Verdi, Don Carlo. Wiener Staatsoper, 6/22/2012. New production directed by Daniele Abbado, "Bühnenkonzeption" by Graziano Gregori, sets by Angelo Linzalata, costumes by Carla Teti, lights by Alessandro Carletti. Conducted by Franz Welser-Most with René Pape (Philipp II), Ramón Vargas (Don Carlo), Simon Keenlyside (Rodrigo), Krassimira Stoyanova) Elisabeth von Valois, Luciana D`Intino (Prinzessin Eboli), Eric Halfvarson (Il Grande Inquisitore), Valentina Nafornita (Stimme von oben)The Staats is using the four-act Italian version, which starts awkwardly with the Monk calling out to Carlo and then the duet with Posa. Reminiscences appear without their antecedents, the Italian text is far inferior to the French, and it’s a lot of development of something for which we never had exposition.
Franz Welser-Möst got the actual Philharmoniker to conduct (Rattle has been touring with the second string), and you could tell from the showiness of the playing. But while it was something, it wasn’t like any Verdi I’d ever heard before. Welser-Möst may have been proud of getting this bunch at the Staatsoper, but he never seemed to notice the singers or the drama. Crashing effects alternated with gratuitously picky dissection of the orchestral fabric. The singers struggled against the volume and inflexibility emanating from the pit, and ensembles showed a wide variety of tempo choices simultaneously. (The choruses were generally better.) It really didn’t work.
|"Why this awful lighting? WHY????"|
None of the singers succeeded in developing any kind of characters, which is rather remarkable considering their amount of talent. The first problem was that Daniele Abbado’s production (yes he's Claudio's son) lights them almost entirely from behind, and even then only sparsely. They could have been the best film-style actors in the world and I wouldn’t have been able to tell, because their faces were almost never illuminated. The rest of the production doesn’t do anything else either. A series of sliding walls (Bartlett Sher writ large) slightly alter an empty, barn-like unit set. The setting is, for no particular reason, the early nineteenth century, with simple costumes that for the women resemble the ball dresses still so loved in these parts. While Abbado has nothing to say about this piece and what it’s about, with good Personenregie it still could have been effective drama of a sort. Alas, everyone basically stands still. Even would-be exciting bits, like Carlo being sucked up by the Monk at the end, were botched (moving far too slowly and well before the gesture is indicated in the score and libretto). The gesture of choice seemed to be, tellingly, a shrug. The only good things I've heard from anyone about this production is that it will be very easy to revive. Who knows, if they fix the lights maybe some later singer can bring something inspired to it. But it won't ever be a complete drama. I would give more details but honestly most of it has flown out of my head already.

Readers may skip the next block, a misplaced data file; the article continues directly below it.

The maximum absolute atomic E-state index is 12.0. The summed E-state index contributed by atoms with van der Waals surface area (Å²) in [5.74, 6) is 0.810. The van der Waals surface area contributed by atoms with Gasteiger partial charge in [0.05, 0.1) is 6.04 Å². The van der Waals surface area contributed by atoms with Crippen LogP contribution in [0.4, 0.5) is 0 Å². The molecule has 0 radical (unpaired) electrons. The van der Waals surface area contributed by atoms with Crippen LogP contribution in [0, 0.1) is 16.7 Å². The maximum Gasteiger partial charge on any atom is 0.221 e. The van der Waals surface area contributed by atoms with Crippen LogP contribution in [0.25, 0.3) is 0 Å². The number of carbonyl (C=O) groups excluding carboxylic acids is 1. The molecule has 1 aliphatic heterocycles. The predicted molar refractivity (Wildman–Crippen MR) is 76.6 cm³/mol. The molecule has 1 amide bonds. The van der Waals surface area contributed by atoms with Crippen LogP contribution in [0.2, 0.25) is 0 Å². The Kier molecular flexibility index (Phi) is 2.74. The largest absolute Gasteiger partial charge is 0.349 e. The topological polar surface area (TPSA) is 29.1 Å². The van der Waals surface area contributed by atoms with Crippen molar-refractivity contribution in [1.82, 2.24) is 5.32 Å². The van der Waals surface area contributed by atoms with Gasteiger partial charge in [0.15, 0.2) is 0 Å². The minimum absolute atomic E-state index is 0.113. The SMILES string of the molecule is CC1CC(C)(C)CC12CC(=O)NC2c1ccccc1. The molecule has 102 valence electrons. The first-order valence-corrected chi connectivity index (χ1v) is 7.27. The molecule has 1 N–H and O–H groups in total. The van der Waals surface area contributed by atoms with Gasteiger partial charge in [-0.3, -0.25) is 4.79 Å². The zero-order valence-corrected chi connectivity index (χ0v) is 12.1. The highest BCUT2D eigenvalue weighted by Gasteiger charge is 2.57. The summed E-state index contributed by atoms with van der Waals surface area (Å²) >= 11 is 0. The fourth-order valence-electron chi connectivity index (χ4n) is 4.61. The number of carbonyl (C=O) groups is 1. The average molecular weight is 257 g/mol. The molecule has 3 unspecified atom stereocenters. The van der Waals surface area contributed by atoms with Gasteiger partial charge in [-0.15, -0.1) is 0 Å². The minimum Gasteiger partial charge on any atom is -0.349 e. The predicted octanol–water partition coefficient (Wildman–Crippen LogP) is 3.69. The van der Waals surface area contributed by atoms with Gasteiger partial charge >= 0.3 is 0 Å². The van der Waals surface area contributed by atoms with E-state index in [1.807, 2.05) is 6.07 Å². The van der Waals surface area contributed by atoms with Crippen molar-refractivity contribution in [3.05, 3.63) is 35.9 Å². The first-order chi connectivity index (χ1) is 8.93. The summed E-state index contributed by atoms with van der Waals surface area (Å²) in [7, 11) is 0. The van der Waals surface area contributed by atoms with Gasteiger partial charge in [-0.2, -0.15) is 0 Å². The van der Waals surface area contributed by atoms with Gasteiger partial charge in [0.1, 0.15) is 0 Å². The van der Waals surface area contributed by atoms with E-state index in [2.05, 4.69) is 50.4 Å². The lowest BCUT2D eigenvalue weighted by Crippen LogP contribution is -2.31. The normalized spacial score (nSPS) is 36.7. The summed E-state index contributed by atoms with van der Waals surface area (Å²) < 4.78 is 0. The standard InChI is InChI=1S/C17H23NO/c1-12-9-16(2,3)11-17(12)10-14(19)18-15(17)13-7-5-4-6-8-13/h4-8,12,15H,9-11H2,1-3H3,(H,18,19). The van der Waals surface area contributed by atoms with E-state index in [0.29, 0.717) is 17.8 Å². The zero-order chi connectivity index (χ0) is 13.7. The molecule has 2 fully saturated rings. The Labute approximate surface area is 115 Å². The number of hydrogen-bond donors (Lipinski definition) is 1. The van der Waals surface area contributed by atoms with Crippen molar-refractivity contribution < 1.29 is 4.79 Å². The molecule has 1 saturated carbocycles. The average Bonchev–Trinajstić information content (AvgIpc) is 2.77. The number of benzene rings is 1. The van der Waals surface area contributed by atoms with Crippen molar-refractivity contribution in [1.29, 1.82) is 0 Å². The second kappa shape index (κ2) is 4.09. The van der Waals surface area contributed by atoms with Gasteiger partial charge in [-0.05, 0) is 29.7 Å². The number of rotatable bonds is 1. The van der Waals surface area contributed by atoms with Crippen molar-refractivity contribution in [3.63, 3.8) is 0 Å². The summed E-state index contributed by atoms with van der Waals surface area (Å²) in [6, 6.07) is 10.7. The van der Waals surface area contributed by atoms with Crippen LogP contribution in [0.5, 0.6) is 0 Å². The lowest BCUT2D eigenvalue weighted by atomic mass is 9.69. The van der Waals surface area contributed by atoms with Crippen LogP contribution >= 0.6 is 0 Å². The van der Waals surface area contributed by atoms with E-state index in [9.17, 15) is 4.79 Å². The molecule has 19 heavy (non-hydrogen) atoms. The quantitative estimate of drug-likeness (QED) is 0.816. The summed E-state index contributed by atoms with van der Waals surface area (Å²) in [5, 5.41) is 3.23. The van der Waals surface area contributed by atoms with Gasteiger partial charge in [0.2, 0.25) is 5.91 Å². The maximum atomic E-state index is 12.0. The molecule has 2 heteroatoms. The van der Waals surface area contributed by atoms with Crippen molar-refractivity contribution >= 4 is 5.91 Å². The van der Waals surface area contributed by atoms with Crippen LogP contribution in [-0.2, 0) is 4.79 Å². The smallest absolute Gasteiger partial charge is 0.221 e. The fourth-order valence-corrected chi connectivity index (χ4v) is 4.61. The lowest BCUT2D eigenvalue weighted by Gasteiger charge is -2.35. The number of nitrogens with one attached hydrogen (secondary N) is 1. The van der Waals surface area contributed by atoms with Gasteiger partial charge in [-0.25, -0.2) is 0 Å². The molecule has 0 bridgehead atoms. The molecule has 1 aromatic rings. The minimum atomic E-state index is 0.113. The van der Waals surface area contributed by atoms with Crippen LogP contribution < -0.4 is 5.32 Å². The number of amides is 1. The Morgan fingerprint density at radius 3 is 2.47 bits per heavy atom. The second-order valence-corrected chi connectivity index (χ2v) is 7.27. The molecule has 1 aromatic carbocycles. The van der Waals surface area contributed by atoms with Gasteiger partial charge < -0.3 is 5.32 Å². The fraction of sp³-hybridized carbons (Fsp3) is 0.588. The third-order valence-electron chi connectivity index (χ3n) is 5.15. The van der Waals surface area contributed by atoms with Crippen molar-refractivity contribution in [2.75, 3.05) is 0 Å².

The most distinguished performance of the evening came from René Pape as Filippo II, whose honeyed bass-baritone was at full force despite Welser-Möst’s unhelpful tempos. Still, he was much better in the role back at the Met in 2006, which was a tired revival of an old production but still gave him something to work with. Simon Keenlyside is a singer I like a lot but he made very little impression here, adequate and nothing more. He appeared to have drawn the hotness card among this cast but I really think one should button up one’s shirt in the presence of the King. Krassimira Stoyanova was announced as indisposed, which was a shame because I think she could sing a fine Elisabetta. This one had some fine moments but was short on volume at the top and only sometimes came into focus. Her best quality onstage is a sweet simplicity, which for a queen is a little odd.
|"Flanders? Nah, I'm sending you back to the new Probebühne."|
Luciana D’Intino’s Eboli was a showcase for her fearsome deployment of chest voice.While the lone representative of Italy among the cast, she doesn’t do much with the language, and her presence is more queen mother than king’s mistress (her costume was not doing her any favors). Somehow I have left Carlo for last, which is not entirely unusual. This role is a graveyard for lyric tenors (from what I heard Piotr Beczala was originally cast in this production but wisely decided not to attempt it and is here singing in Lucia instead--maybe he chatted with Villazon or Filianoti). Ramón Vargas is too smart to be done in by its demands but doesn’t exactly conquer it either. He lacks the spinto heft at the top and his tone tends to turn pale and weak above the passaggio. Some middle-range phrases had full tone and phrasing but like Keenlyside he seemed to mostly struggling to be heard and stay with the orchestra. Valentina Nafornita was a bright spot as the Voice from Above. She won Cardiff a few years ago and certainly deserves better casting than this.
I love this opera and generally find something to enjoy in it even in flawed performances, but this one was uniquely boring, possibly one of the most confounding evenings I’ve had at the opera in a while. The argument seems to be we’re the Wiener Staatsoper and hence we put on opera at a world class level. But drama needs some impetus, some reason why we’re here seeing this thing, and most of the time last night I wished I were somewhere else. It might be a bad way of putting it, but someone needed to provide a spark.
photos copyright APA, because the Staatsoper site is less than forthcoming.